Elsewhere in the ruling the judge explained in some detail why he rejected TuneIn’s argument that it was just a sophisticated search engine. The radio app pointed out that a user could find all the stations it aggregates through a Google search. But the judge said that the way TuneIn curates stations, allows users to browse by genre and artist, and enables seamless listening within the app, meant it was more than just a search service. He also rejected other arguments to the effect that TuneIn should be protected from liability by the pesky copyright safe harbour.

All in all, it’s a bold judgement that could have a big impact on TuneIn’s entire business model, within the UK at least. Although the TuneIn company itself has played down the significance of the ruling on the basis that it confirmed its argument that no additional music licence is required for connecting people to PPL-licensed UK stations.

The firm’s CEO Juliette Morris told reporters: “The UK Court found in favour of TuneIn on the most important claim, confirming that music radio stations licensed in the UK can be made available through the TuneIn service to TuneIn’s UK users”.

She went on: “While we continue to evaluate the ruling and consider all options, including appeal, we believe the judgment will have very little impact on the company’s revenue and ongoing growth strategies. We won on the most important element of the case, which was the right to provide UK users with access to UK-authorised radio stations”.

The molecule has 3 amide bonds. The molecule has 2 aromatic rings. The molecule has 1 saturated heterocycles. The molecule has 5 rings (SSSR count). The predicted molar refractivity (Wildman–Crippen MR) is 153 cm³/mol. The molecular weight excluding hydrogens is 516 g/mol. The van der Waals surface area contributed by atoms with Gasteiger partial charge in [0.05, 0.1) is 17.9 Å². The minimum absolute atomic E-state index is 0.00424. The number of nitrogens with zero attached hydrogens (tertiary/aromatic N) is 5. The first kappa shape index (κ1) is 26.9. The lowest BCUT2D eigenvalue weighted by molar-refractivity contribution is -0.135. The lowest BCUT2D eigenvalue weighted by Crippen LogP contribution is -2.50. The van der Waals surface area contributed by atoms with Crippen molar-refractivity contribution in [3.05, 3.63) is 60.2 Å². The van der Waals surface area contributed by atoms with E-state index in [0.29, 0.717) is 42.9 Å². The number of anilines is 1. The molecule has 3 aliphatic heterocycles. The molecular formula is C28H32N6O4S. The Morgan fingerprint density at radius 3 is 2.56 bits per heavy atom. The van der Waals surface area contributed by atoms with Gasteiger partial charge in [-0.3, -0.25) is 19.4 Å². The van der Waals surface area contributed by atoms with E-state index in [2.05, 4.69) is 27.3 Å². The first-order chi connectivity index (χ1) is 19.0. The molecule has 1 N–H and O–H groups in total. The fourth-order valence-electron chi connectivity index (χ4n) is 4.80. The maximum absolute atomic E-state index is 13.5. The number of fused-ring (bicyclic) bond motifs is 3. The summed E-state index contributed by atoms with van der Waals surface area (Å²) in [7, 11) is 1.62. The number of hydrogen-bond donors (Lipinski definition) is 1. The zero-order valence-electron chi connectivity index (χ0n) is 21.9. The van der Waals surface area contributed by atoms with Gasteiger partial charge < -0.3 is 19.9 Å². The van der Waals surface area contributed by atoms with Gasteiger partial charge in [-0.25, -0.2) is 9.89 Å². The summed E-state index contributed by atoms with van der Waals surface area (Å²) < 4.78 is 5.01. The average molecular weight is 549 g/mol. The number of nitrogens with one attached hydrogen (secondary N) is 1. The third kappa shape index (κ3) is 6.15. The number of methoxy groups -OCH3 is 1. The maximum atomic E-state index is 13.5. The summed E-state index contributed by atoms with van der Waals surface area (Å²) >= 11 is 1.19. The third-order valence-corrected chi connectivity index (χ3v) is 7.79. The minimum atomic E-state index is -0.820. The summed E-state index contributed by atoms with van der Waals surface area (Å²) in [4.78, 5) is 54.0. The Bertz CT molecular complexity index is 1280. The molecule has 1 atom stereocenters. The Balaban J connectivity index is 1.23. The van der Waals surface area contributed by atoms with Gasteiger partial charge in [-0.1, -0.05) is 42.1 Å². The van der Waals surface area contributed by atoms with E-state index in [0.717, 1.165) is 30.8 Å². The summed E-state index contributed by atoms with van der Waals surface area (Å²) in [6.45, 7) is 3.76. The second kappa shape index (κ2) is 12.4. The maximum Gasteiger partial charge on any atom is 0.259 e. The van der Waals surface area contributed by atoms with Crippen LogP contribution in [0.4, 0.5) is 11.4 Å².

“TuneIn is committed to complying with all applicable laws in the countries we serve”, she continued, “and will continue to defend the right to operate a directory service providing listeners access to content freely available on the internet”.

Whether Morris is right to play down the significance of the ruling depends on the extent to which accessing radio stations from around the world attracts users, versus it being an easy way to find domestic stations in one place on a net-connected device. Even with the latter, TuneIn’s service in the UK has been restricted of late after the BBC chose to pull its stations from many iterations of the app for British users in a dispute over listener data.

Of course, the new music licensing obligations regarding the provision of global stations only apply in the UK as a result of this judgement (and even here, TuneIn may still appeal). Though the record industry may well use the precedent set by the High Court in London to seek to extend TuneIn’s copyright liabilities in other markets too.

Welcoming the judgement on Friday, a spokesperson for Sony Music said: “The UK court’s ruling is a critical move in the right direction, and we appreciate its work in reaching a decision in this case. Today’s judgement confirms what we have long known to be true: that TuneIn is unlawfully redistributing and commercialising links to unlicensed music on a widespread scale”

“While this decision marks an important victory against TuneIn’s blatant copyright infringement in the UK”, they added, “the company continues to unlawfully profit from massive global commercialisation of unlicensed copyrighted sound recordings by turning a blind eye to basic licensing requirements and hiding behind safe harbour claims to avoid paying music creators”.

“This deprives music creators of compensation for their work, and gives TuneIn an unfair competitive advantage in relation to licensed webcasters that honour their legal obligations and respect the need for artists to receive a fair return on the essential value they provide”.